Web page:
ASHE updates fire safety evaluation tool to align with NFPA code
The American Society for Healthcare Engineering has updated its Fire Safety Evaluation System (FSES) for Healthcare Occupancies to help health care facilities comply with the National Fire Protection Associations’s (NFPA) Life Safety Code standard for alternative compliance.
The NFPA Life Safety Code allows for alternative compliance solutions for health care facilities, which can save costs and time under certain conditions. ASHE’s tool can help health care facilities to determine whether their level of fire safety is equivalent to that prescribed by NFPA 101: Life Safety Code.
Joint Commission lists three practical approaches to violence prevention
The Joint Commission recently posted three tips for preventing health care workplace violence. Ann Scott Blouin, R.N., PhD, FACHE, executive vice president of customer relations, addressed personal risk factors and listed three steps hospitals should take to protect patients and staff: De-escalation training, developing a workplace violence prevention plan and enforcing a zero-tolerance policy.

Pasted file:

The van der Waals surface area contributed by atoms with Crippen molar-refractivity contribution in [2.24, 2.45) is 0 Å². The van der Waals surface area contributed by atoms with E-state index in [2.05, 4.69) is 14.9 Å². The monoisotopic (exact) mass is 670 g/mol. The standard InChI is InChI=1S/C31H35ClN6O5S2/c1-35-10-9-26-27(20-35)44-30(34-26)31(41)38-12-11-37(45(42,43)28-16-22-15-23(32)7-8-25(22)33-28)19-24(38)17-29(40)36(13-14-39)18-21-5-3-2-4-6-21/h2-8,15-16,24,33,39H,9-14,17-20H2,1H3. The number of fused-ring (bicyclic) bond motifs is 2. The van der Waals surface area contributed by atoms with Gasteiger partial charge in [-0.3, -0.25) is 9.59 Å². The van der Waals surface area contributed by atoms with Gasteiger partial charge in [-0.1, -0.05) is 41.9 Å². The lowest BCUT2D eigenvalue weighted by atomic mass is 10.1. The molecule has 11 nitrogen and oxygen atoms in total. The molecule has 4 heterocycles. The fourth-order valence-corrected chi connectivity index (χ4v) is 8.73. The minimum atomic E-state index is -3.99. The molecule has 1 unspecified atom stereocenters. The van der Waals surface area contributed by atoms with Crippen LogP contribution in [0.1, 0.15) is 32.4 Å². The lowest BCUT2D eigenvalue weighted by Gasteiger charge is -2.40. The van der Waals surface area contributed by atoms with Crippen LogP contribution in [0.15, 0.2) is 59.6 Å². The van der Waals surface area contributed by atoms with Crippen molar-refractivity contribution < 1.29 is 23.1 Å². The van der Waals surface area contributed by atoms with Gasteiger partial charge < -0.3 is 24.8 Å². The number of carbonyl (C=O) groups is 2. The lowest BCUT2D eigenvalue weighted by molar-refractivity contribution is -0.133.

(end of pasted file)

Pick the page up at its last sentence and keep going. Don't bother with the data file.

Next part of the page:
Blouin shared several resources that hospitals can reference for more guidance.
ASPR updates CMS Emergency Preparedness Rule compliance resource
The Department of Health & Human Services Office of the Assistant Secretary for Preparedness and Response updated resources to help health care facilities comply with the Centers for Medicare & Medicaid Services Emergency Preparedness Rule that when into effect last year.
The resource addressed a number of updates, including responses to technical assistant requests.
Newport Medical Instruments recalls two ventilators due to a software issue
The Food and Drug Administration has identified a Class I recall of the Newport Medical Instrument’s HT70 and HT70 Plus ventilators. The ventilators are intended to provide breathing support for individuals who require mechanical ventilation. Newport is recalling the ventilators because a software problem may cause it to shut down unexpectedly without sounding an alarm. If the ventilator shuts down, the patient may not receive enough oxygen and could suffer serious adverse health consequences such as brain damage, or even death.